Nigerians Express Concern Over New e-ID Card Project.
"Finally!" was the first word that popped into my head upon reading the supposed good news. Nigerians were soon to join the rest of the I.D. carrying world, and something I’d considered to be a privilege for others was no longer going to be so.
Whilst living in South Africa, I vividly remember seeing my friends turning 16 and being excited to apply and receive their national I.D. cards and feeling a pang of jealousy hit me simply because I do the same. Fast forward a few years later to my college days when I’d have to carry around my passport and use it as a form of ID when entering places that carded. Not only was it a slight form of embarrassment, but such outings were always plagued with the fear that I’d lose my passport and have to go through the strenuous and costly process of applying for a new one AND have to get all my necessary visa documents in order. No longer wanting this to be an ordeal I’d have to undergo, I was able to add some normalcy to my life after applying for and receiving a New York Learner’s Permit. For the first time, at age 20, I finally got to be part of the I.D. carrying public - a small step for mankind, a giant leap for yours truly.
Now, thanks to a new scheme unveiled by President Goodluck Jonathan, no longer will Nigerian nationals have only one option (outside of a driving license) when it comes to a valid government issued form of identification. Something I’m sure many other Nigerians aside from me welcome, especially after the failure of a plan to introduce ID cards into Nigeria some years ago.
However, this new national ID is not simply a form of valid photo identification. It seems as though the Nigerian government is incapable of creating such a project without monetary backing from one of the world’s largest multinational financial services companies. What is supposed to be a regular ID card instead looks like a debit or credit card with the MasterCard logo printed boldly on the back. This electronic ID card will also serve as a means of electronic payment in order to make banking and financial services available to the entire population. In a country known for 419 schemes and rife with corruption, some say these new cards will give Nigerians a sense of legitimacy when carrying out financial transactions and using services that require ID.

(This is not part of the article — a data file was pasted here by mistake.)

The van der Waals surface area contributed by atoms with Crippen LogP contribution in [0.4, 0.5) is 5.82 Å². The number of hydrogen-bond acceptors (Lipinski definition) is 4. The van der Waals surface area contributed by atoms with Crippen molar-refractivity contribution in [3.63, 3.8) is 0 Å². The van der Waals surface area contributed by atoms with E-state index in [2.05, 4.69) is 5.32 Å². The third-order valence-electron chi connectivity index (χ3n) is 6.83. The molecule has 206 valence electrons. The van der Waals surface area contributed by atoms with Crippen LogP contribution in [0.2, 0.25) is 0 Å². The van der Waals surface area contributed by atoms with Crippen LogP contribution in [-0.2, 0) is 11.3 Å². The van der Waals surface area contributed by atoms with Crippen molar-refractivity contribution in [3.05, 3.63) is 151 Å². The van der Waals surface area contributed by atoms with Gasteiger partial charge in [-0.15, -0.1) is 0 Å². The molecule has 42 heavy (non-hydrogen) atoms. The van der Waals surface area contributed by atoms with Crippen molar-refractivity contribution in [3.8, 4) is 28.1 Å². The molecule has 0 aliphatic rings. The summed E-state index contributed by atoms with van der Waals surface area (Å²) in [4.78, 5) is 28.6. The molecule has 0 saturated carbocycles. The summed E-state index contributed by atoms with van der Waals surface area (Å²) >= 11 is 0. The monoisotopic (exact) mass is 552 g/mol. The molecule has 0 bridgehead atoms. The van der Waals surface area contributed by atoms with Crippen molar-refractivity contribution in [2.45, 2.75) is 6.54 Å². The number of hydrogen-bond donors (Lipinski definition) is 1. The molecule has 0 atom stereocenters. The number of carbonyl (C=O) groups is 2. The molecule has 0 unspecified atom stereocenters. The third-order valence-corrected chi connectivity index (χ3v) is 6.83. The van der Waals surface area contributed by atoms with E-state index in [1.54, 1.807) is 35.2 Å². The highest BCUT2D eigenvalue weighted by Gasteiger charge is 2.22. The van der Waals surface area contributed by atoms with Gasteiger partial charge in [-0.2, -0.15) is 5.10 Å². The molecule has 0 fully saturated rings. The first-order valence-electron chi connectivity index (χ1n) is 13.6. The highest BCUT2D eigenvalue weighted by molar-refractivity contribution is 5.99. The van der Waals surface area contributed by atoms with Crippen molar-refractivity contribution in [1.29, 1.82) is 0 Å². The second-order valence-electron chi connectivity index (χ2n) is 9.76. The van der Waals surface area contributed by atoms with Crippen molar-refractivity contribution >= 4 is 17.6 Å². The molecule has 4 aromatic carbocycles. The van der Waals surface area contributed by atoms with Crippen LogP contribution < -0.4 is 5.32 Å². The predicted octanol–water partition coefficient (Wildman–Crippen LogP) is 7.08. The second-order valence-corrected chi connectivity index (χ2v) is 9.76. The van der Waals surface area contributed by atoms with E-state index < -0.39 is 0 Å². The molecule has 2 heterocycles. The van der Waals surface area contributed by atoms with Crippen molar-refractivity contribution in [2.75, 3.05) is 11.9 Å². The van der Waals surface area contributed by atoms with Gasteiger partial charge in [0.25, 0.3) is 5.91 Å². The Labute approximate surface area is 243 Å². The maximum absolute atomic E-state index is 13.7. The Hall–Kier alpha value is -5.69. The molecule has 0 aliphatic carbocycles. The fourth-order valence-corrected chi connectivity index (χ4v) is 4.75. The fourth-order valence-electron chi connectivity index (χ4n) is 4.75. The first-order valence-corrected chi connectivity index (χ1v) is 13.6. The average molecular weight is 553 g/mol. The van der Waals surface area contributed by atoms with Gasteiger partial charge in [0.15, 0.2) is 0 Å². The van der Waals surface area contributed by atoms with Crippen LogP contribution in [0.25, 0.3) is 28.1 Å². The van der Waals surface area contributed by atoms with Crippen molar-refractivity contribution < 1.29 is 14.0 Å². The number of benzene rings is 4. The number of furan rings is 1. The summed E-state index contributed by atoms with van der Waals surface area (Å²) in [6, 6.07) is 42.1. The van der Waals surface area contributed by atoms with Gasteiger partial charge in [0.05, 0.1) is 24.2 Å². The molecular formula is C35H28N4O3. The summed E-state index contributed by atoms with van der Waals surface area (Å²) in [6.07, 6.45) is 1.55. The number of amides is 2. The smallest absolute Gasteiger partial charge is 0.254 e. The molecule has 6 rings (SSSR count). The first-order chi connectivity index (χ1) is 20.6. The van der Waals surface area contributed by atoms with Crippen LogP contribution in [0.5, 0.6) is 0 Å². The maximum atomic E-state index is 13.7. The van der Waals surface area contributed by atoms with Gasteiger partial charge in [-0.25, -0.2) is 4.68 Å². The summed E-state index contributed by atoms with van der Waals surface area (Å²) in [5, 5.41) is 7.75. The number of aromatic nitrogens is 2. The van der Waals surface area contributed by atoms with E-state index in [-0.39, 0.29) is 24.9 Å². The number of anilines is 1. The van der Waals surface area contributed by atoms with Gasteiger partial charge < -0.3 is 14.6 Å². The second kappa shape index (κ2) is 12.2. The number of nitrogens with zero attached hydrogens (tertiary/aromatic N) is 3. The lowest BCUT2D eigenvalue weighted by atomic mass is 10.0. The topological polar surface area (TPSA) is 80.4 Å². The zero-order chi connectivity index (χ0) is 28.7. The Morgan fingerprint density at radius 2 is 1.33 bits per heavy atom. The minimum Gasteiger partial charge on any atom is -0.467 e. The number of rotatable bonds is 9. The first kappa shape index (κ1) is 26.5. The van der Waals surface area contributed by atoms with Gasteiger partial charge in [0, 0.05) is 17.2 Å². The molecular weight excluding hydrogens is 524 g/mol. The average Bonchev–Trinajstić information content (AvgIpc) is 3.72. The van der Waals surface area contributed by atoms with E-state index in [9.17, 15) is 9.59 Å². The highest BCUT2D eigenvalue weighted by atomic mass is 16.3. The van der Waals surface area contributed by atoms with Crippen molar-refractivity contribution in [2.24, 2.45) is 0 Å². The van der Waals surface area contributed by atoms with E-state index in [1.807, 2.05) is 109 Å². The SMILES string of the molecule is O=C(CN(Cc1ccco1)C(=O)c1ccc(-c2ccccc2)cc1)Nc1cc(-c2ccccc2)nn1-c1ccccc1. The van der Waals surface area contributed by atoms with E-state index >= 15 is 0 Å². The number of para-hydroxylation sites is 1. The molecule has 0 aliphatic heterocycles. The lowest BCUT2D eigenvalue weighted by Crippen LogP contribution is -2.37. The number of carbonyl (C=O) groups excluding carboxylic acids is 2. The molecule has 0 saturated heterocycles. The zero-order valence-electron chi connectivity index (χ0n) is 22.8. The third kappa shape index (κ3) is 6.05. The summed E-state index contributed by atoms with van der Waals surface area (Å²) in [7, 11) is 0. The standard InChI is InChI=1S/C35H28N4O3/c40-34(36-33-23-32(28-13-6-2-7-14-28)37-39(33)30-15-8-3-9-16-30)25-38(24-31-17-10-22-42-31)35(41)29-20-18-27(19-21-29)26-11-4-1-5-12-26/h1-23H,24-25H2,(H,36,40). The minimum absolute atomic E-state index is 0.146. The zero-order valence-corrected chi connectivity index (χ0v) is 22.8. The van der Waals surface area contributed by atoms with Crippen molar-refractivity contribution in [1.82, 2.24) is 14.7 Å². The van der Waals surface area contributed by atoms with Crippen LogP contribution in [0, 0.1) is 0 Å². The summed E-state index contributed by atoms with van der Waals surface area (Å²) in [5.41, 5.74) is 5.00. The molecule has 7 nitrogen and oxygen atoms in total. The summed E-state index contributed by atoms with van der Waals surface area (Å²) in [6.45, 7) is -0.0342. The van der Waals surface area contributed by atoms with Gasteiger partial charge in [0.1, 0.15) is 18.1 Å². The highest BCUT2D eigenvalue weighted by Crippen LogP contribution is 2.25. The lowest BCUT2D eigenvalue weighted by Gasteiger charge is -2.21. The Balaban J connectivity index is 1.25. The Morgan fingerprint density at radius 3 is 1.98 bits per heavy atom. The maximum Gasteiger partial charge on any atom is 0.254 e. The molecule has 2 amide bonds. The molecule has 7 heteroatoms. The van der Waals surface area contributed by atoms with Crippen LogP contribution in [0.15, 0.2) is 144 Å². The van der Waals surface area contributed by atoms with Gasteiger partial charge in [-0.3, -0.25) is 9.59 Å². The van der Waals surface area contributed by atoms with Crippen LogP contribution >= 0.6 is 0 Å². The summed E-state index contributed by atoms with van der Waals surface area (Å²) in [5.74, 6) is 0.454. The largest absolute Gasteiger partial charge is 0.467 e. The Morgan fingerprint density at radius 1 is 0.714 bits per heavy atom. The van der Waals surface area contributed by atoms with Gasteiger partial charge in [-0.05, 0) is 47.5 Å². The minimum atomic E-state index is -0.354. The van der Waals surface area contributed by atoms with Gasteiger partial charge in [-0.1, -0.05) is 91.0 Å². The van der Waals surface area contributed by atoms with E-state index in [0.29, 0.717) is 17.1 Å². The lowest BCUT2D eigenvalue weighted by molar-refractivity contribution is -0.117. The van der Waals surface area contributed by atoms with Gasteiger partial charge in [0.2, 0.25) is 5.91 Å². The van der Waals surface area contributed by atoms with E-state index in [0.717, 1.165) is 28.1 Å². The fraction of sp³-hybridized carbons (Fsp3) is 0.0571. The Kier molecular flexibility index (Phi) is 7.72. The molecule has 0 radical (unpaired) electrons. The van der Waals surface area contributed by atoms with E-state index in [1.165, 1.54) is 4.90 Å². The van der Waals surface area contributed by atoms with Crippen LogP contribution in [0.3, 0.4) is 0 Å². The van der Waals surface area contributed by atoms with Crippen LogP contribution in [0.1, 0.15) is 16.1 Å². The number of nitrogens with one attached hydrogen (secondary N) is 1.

Sounds appealing and convenient right? Well, perhaps, if you take away the fact that the biometrics data of every e-ID holder will be shared and made available to MasterCard, an American firm. All Nigerian e-ID card bearers will automatically become customers of MasterCard – a profit-driven company. This has already caused many Nigerians to express outrage at the government for selling out Nigerians to a foreign company.
Shehu Sani of the Civil Rights in government expressed his opposition to this project saying, “The new ID card with a MasterCard logo does not represent an identity of a Nigerian. It simply represents a stamped ownership of a Nigerian by an American company. It is reminiscent of the logo pasted on the bodies of African salves transported across the Atlantic.” Whilst Nigeria would not be the first country to have such a program, a country like Malaysia did so but using its own resources and technologies, not through outsourcing and making available the information of their citizens to a foreign financial company.
What’s also interesting is the timing of this announcement - right when the US has pledged to actively assist Nigeria in combating Boko Haram and terrorism in the country.
Whilst it may take a while for this new system to be adopted, these concerns expressed by several Nigerians are legitimate and should be addressed before this project becomes a nationwide affair. At the very least, Nigerians should be given the option of whether or not they would like to join the MasterCard element of the program.
(image via BBC)
Posts tagged Politics